Natural Abstractions Cuba
Excerpt from Artspace’s Global Spotlight Feature
“From Cuba With Love: Artist Bill Claps on the Island’s DIY Art Scene”
June 30, 2016
The objective of my trip to Cuba was to travel to Humboldt RainForest to photograph endemic plant species for my most recent series, “Natural Abstractions,” inspired by the nature motifs in 19th-century Japanese prints that in turn influenced the European Impressionists. I traveled with the documentary filmmaker David Kennedy, spending time in the rugged and less traveled eastern part of Cuba—Santiago and Guantanamo provinces.
I had been to Cuba the month before, when I spent two weeks alone traveling back and forth across the length of the country (47 hours of bus travel in 14 days) with the goal of shooting in Humboldt. Unfortunately, when I finally arrived in Baracoa on the previous trip the weather was nonstop rain, with another week of heavy weather projected, and I was not able to make it to the forest because of the conditions on the rutted and partially unpaved roads.
Determined to finish the project, I went back to New York and planned another trip. This time luck shined on me. Accompanied by Kennedy, my filmmaker friend whose last name elicited surprise and good-natured jokes at the ticket counters everywhere we stop, we arrived in Baracoa after a seven-hour bus ride from Santiago, crossing the mountains and arid plains of Guantanamo province.
Baracoa, Cuba is about as far from Havana as you can get in the country, both geographically and culturally. Located on the north coast at the far eastern corner of the island and only accessible by boat for almost 400 years, it is Cuba’s oldest and most culturally unique town. It’s surrounded by high mountains and abuts both the driest and the wettest areas of the country; there are arid semi-desert plains to the east, and to the west sits the Humboldt national reserve, the largest rain forest in the Caribbean.
We attempted to stay outside of Humboldt forest in the small beachside village of Maguana, but it was too difficult to arrange the logistics of the daily transport to the rain forest (we weren’t able to find a driver in the village with a car sturdy enough to make the trip—they were all afraid of breaking an axle). We turned back and decided to make Baracoa our home base and hire a car daily to take the one-and-a-half hour trip past the cacao and coco farms along the rutted and partially unpaved roads.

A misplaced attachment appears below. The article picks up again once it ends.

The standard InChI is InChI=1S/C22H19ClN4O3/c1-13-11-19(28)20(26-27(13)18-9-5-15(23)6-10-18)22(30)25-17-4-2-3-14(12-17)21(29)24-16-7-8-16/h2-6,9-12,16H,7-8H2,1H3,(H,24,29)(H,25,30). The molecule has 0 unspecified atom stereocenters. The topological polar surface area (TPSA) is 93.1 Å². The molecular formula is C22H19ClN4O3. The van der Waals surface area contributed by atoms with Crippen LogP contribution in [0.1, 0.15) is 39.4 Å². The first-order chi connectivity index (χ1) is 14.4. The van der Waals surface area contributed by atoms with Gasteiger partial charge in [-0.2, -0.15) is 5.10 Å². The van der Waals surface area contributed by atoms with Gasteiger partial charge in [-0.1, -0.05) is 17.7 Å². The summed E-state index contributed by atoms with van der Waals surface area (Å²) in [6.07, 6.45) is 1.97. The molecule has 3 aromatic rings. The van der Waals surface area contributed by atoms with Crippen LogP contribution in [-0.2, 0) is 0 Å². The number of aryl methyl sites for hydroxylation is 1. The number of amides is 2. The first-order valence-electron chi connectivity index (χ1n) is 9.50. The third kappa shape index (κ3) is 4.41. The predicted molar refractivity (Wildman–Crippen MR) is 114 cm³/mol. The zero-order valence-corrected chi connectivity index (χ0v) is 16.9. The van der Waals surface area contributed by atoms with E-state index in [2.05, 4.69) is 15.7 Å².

Fortunately, we connected with Enrique, the proud owner of a fire engine red ’57 Ford. Its long and wide chassis base and loose suspension were ideal for gliding over the huge potholes in the road, and we sat back took in the ride, floating in its red and black cushioned seats that felt like a saggy mattress with loose bedsprings.
Humboldt is the largest rain forest in the Caribbean and a UNESCO World Heritage Site. 90% of its plant species are endemic (found only in this rain forest), a highly unusual scenario resulting from a combination of the ecosystem’s isolation on an island peninsula surrounded by semi-arid land and the exceptionally acidic underlying rocks, which gives rise to highly adaptive plants that don’t live in other soil conditions.
Humboldt is also an important bird and animal sanctuary, home to many rare tropical birds including the Zunzuncito, the world’s smallest bird. New plant and animal species are regularly identified in the park by research teams from Germany, Canada, and the U.S, with many species still undiscovered.
Our guide Javier is a former employee of the logging company that previously held the logging concession in the park. Patient and methodical, he identifies over 50 endemic species as we hike through the rain forest. Fueled by cucurucho, a concoction of coconut, guava, honey, and papaya served in a palm frond cones, we moved through the forest photographing and documenting the species.
One of my favorites was Cocotrina Halesander, named after the eponymous Alexander Humboldt, the naturalist-explorer who first came here in 1801. An endemic palm tree with circular fronds, it punctuates the forest with translucent geometric patterns. Of course, there’s also Lengua de Vaca, a plant commonly known as Raspa Coolo (ass scraper), whose underside is used in lieu of toilet paper by the locals. We were fortunate enough to see many rare birds and even spotted a Cuba Libre, a hummingbird sized bird with a beautiful translucent blue body.
The wealth of photos I collected were more than enough to provide source materials for the project I had undertaken for Artspace.